Order like a Pro!

By now, you’€™ve heard a lot about this delicious sandwich, and you want to order one like a pro. Unfortunately, you don’€™t want to walk into Johnnie’€™s or Mr. Beef and look like a complete chump, because there’€™s a good chance that a gang of hefty men with mustaches and union electrician t-shirts will get pretty annoyed having to wait behind you as you try and make up your mind. And of course, this may come as a shock to you, but some Chicago restaurant workers aren’t the most patient people in the world, and they may snap at you if you’€™re taking too long. Don’t worry, we€™re here to help. Luckily for you, there are actually only a few options available to you when ordering a beef sandwich, and you will probably try several combinations of them until you find the one that’s your favorite. But pay attention, practice the lingo, and learn to order like a pro.

1) Dry, Wet, or Dipped?

The most important thing to decide, and the first word that should come out of your mouth after the word “€œbeef” Some restaurants may try to mess around with the terminology (for example, Portillo’€™s exchanges “€œWet” for “€œSplashed€”), but true Chicagoans go by these three terms:

Dry – The beef is pulled from the juice with tongs, most of the juice is allowed to drip off, and it is put into a roll. No juice is added, and the sandwich is about as dry as it can get.

Wet -€“ The beef is pulled from the juice and immediately put into a roll, leaving the beef €œwet? Some restaurants will add a spoonful of juice over the top after this step.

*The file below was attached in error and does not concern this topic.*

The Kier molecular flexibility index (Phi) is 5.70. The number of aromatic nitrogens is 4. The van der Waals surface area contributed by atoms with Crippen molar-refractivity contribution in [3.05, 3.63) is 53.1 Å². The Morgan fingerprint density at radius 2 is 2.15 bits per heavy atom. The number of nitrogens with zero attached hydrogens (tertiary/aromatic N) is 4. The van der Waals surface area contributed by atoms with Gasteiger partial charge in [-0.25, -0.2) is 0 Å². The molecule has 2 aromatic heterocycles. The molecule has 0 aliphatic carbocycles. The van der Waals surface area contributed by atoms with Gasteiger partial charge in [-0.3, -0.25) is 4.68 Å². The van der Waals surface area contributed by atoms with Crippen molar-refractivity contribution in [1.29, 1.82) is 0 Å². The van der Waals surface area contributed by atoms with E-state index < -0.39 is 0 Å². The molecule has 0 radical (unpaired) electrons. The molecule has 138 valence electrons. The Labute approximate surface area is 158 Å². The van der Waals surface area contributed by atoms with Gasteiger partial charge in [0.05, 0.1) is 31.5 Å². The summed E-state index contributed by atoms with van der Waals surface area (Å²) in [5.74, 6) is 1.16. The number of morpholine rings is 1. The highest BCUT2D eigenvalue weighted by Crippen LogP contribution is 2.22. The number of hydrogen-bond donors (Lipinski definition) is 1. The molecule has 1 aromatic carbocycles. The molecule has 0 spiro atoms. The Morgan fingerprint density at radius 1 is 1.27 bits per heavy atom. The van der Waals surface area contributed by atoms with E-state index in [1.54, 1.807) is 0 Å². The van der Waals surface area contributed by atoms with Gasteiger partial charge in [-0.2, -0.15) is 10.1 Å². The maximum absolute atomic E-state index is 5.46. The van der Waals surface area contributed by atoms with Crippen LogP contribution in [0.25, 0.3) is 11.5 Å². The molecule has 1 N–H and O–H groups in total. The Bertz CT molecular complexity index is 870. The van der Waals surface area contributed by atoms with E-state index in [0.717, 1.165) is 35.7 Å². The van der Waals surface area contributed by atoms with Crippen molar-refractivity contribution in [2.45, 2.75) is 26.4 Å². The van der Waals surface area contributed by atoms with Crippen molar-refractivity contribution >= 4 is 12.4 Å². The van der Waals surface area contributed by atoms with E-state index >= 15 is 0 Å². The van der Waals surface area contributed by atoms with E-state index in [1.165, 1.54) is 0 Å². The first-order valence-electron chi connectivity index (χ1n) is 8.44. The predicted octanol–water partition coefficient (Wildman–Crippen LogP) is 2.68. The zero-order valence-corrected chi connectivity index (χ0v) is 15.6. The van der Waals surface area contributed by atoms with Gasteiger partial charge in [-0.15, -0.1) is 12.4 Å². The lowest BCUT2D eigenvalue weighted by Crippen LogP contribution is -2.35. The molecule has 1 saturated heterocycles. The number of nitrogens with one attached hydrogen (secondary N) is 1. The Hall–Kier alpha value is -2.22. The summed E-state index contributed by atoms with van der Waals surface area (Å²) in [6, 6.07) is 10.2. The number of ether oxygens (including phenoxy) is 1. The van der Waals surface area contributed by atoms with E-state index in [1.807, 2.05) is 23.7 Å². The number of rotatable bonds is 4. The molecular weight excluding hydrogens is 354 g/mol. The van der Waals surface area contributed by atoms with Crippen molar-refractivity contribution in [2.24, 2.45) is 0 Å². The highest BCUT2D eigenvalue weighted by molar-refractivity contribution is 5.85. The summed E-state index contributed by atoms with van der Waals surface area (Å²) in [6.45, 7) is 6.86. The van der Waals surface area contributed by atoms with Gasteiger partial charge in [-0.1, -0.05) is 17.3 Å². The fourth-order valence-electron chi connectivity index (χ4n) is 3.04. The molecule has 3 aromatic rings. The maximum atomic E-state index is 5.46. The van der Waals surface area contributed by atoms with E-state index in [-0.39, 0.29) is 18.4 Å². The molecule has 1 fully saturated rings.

Dipped – The beef is pulled from the juice, stuffed into a roll, and then the entire roll is dipped into the beef juice, making a soggy, delicious sandwich. This style of sandwich also gave birth to the style of eating known as the Chicago Lean (see below).

Most die-hard fans will try to tell you that “real Chicagoans” eat their beefs dipped, and if you don’€™t, well then, you’re kind of a wuss. But we here at ItalianBeef.com want to make one thing clear: real Chicagoans eat their sandwiches any damned way they want to. So order it how you like it, and don’€™t worry about the naysayers.

2) Sweet or Hot?

We’€™re talking about the peppers here, not the waitress. Sweet peppers or hot peppers, to be precise, although even that isn’€™t very precise, because “hot peppers” is actually incorrect. When ordering a beef “€œhot” refers to “hot giardiniera”, an Italian relish that does include peppers (sport peppers, usually), but also includes celery, cauliflower, carrots, jalapenos, oregano, and garlic, all pickled in a vinegar/oil mixture. Some restaurants may offer you a choice between hot and mild giardiniera (usually depending on the amount of jalapenos in the mixture), but don’€™t count on it. Marconi and Scala are perhaps the two most popular brands of giardiniera used in beef stands and restaurants around Chicago today. Meanwhile, “€œsweet peppers” is a collective term typically referring to roasted green bell peppers. Some confusion occasionally arises when people mistakenly think of any of a variety of Italian sweet peppers, which are longer, thinner peppers that taste more like chili peppers. However, any Italian beef emporium will most likely be serving you a beef sandwich containing roasted, sometimes marinated strips of green bell peppers.